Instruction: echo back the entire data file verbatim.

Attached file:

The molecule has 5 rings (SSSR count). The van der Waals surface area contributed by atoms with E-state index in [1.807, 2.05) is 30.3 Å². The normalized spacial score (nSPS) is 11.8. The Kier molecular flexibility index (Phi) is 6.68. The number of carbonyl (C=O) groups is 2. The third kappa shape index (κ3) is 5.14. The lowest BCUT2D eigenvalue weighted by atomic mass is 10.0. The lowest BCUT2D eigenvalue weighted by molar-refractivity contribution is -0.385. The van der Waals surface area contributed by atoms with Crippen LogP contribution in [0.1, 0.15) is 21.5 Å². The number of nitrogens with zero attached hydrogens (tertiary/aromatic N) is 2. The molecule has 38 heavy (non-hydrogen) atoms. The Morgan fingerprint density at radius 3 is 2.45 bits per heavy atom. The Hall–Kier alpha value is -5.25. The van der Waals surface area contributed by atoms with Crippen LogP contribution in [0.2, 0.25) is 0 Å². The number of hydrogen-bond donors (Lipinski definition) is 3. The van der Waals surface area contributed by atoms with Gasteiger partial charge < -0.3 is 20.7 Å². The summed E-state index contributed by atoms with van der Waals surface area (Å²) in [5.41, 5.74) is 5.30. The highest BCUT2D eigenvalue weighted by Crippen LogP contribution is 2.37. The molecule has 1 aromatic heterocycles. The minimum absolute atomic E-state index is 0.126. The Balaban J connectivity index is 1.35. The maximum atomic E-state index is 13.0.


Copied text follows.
The molecule has 5 rings (SSSR count). The van der Waals surface area contributed by atoms with E-state index in [1.807, 2.05) is 30.3 Å². The normalized spacial score (nSPS) is 11.8. The Kier molecular flexibility index (Phi) is 6.68. The number of carbonyl (C=O) groups is 2. The third kappa shape index (κ3) is 5.14. The lowest BCUT2D eigenvalue weighted by atomic mass is 10.0. The lowest BCUT2D eigenvalue weighted by molar-refractivity contribution is -0.385. The van der Waals surface area contributed by atoms with Crippen LogP contribution in [0.1, 0.15) is 21.5 Å². The number of nitrogens with zero attached hydrogens (tertiary/aromatic N) is 2. The molecule has 38 heavy (non-hydrogen) atoms. The Morgan fingerprint density at radius 3 is 2.45 bits per heavy atom. The Hall–Kier alpha value is -5.25. The van der Waals surface area contributed by atoms with Crippen LogP contribution in [0.2, 0.25) is 0 Å². The number of hydrogen-bond donors (Lipinski definition) is 3. The van der Waals surface area contributed by atoms with Gasteiger partial charge < -0.3 is 20.7 Å². The summed E-state index contributed by atoms with van der Waals surface area (Å²) in [5.41, 5.74) is 5.30. The highest BCUT2D eigenvalue weighted by Crippen LogP contribution is 2.37. The molecule has 1 aromatic heterocycles. The minimum absolute atomic E-state index is 0.126. The Balaban J connectivity index is 1.35. The maximum atomic E-state index is 13.0.